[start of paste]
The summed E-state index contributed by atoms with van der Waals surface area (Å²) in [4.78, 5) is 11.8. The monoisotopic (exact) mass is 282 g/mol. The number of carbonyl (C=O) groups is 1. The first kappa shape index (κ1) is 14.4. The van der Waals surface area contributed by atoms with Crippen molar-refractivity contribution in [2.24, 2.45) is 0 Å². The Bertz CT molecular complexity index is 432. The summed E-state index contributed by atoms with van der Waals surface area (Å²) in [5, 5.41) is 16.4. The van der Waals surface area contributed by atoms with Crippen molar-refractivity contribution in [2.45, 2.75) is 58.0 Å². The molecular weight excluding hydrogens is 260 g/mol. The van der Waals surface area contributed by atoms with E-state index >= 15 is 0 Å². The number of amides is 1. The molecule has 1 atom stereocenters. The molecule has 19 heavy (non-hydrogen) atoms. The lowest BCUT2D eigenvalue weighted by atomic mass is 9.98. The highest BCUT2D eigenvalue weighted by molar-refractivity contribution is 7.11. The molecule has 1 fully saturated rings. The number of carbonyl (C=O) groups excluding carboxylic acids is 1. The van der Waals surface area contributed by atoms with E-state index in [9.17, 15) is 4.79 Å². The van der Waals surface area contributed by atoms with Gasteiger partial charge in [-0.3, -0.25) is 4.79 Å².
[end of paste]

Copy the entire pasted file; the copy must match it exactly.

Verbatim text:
The summed E-state index contributed by atoms with van der Waals surface area (Å²) in [4.78, 5) is 11.8. The monoisotopic (exact) mass is 282 g/mol. The number of carbonyl (C=O) groups is 1. The first kappa shape index (κ1) is 14.4. The van der Waals surface area contributed by atoms with Crippen molar-refractivity contribution in [2.24, 2.45) is 0 Å². The Bertz CT molecular complexity index is 432. The summed E-state index contributed by atoms with van der Waals surface area (Å²) in [5, 5.41) is 16.4. The van der Waals surface area contributed by atoms with Crippen molar-refractivity contribution in [2.45, 2.75) is 58.0 Å². The molecular weight excluding hydrogens is 260 g/mol. The van der Waals surface area contributed by atoms with E-state index >= 15 is 0 Å². The number of amides is 1. The molecule has 1 atom stereocenters. The molecule has 19 heavy (non-hydrogen) atoms. The lowest BCUT2D eigenvalue weighted by atomic mass is 9.98. The highest BCUT2D eigenvalue weighted by molar-refractivity contribution is 7.11. The molecule has 1 fully saturated rings. The number of carbonyl (C=O) groups excluding carboxylic acids is 1. The van der Waals surface area contributed by atoms with E-state index in [9.17, 15) is 4.79 Å². The van der Waals surface area contributed by atoms with Gasteiger partial charge in [-0.3, -0.25) is 4.79 Å².